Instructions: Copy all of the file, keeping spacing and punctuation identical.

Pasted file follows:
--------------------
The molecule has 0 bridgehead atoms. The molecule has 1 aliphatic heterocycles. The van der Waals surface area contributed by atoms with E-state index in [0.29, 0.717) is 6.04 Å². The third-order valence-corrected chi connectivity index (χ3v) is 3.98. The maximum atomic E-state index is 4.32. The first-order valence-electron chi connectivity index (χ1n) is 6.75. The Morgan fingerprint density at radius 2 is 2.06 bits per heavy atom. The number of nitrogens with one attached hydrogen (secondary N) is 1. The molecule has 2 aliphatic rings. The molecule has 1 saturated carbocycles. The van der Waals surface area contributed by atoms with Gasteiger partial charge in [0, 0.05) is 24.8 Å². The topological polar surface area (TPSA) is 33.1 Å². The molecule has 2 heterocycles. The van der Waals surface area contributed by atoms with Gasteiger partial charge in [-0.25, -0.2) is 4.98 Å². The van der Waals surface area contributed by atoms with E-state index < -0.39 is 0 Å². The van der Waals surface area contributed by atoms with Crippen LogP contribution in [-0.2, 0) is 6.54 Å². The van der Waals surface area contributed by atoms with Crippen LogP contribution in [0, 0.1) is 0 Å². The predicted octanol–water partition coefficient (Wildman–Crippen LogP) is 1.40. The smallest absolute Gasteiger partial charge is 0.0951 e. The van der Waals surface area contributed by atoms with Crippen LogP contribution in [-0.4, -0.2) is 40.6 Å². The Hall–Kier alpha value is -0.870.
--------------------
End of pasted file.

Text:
The molecule has 0 bridgehead atoms. The molecule has 1 aliphatic heterocycles. The van der Waals surface area contributed by atoms with E-state index in [0.29, 0.717) is 6.04 Å². The third-order valence-corrected chi connectivity index (χ3v) is 3.98. The maximum atomic E-state index is 4.32. The first-order valence-electron chi connectivity index (χ1n) is 6.75. The Morgan fingerprint density at radius 2 is 2.06 bits per heavy atom. The number of nitrogens with one attached hydrogen (secondary N) is 1. The molecule has 2 aliphatic rings. The molecule has 1 saturated carbocycles. The van der Waals surface area contributed by atoms with Gasteiger partial charge in [0, 0.05) is 24.8 Å². The topological polar surface area (TPSA) is 33.1 Å². The molecule has 2 heterocycles. The van der Waals surface area contributed by atoms with Gasteiger partial charge in [-0.25, -0.2) is 4.98 Å². The van der Waals surface area contributed by atoms with E-state index < -0.39 is 0 Å². The van der Waals surface area contributed by atoms with Crippen LogP contribution in [-0.2, 0) is 6.54 Å². The van der Waals surface area contributed by atoms with Crippen LogP contribution in [0, 0.1) is 0 Å². The predicted octanol–water partition coefficient (Wildman–Crippen LogP) is 1.40. The smallest absolute Gasteiger partial charge is 0.0951 e. The van der Waals surface area contributed by atoms with Crippen LogP contribution in [-0.4, -0.2) is 40.6 Å². The Hall–Kier alpha value is -0.870.